Well, the LLC is already dissolved. From what I understood, there is no way for a managing member to be personally liable so long as they always kept everything by the book and didn't engage in any fraud to avoid the creditors claims. For example, the managing member did not receive any disbursements; there was only a small sum of money in the bank account (less than $1000) which was to be used for lawyer fees to dissolve the company. Isnt it true that so long as there was no mingling of the LLCs affairs with the personal account/business of the managing member, that person can't be held personally liable for the LLCs issues?

  5. #5
    Join Date
    Mar 2008
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    1,995

    Default Re: Deal With a Creditor of an Insolvent Dissolved LLC

    Quote Quoting poohbah
    View Post
    Well, the LLC is already dissolved. From what I understood, there is no way for a managing member to be personally liable so long as they always kept everything by the book and didn't engage in any fraud to avoid the creditors claims. For example, the managing member did not receive any disbursements; there was only a small sum of money in the bank account (less than $1000) which was to be used for lawyer fees to dissolve the company. Isnt it true that so long as there was no mingling of the LLCs affairs with the personal account/business of the managing member, that person can't be held personally liable for the LLCs issues?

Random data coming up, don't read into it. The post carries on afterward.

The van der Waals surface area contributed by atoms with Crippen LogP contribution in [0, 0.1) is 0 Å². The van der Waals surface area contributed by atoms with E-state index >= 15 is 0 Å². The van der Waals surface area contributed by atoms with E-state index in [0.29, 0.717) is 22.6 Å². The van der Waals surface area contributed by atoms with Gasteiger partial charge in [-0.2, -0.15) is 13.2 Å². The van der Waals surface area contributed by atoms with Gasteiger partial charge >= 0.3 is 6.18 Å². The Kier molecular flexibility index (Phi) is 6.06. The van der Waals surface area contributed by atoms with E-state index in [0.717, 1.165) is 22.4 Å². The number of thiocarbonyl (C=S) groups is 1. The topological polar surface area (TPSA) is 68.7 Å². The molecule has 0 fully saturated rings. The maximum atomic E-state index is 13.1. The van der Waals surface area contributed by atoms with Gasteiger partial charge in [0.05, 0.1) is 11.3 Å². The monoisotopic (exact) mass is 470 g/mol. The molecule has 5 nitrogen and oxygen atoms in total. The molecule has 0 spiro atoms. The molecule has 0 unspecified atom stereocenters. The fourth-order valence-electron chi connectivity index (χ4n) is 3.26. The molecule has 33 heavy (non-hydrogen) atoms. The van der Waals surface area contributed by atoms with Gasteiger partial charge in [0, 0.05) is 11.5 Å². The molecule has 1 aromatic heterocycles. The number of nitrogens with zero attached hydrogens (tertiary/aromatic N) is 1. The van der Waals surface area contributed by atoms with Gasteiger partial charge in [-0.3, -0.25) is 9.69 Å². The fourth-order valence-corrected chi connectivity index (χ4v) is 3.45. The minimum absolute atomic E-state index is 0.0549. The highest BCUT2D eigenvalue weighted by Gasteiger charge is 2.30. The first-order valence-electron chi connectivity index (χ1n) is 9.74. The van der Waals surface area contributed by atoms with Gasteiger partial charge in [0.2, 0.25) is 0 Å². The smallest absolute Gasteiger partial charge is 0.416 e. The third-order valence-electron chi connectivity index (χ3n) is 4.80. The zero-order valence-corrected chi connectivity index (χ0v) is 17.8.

I never comingled my funds either. I'm just mentioning my attorney's advice to me on my duties in the process of "winding up" operations, particularly when there are NO FUNDS left to pay the bills, and creditors are looking for any excuse to sue me personally, waiting for me to make a mistake. Right now, I did not dissolve the LLC, it's just a paper entity, with no assets, and creditors if any getting judgements will have nothing to attach.

    At this point, just advise the creditor you are dissolved, and see what they say. In my case, my attorney figured someone after $1,000,000 may not quietly go away.

    I said the same things you said to my attorney, but I figured if I paid him for advice, why am I arguing with him. He told me if I don't beleive him, he'll be happy to write an opinion after doing research, and cite refereneces to the law, and precedents, costing around $1,000.00 in work. I thought about it, and figured I'm a thousand ahead just not dissolving the LLC.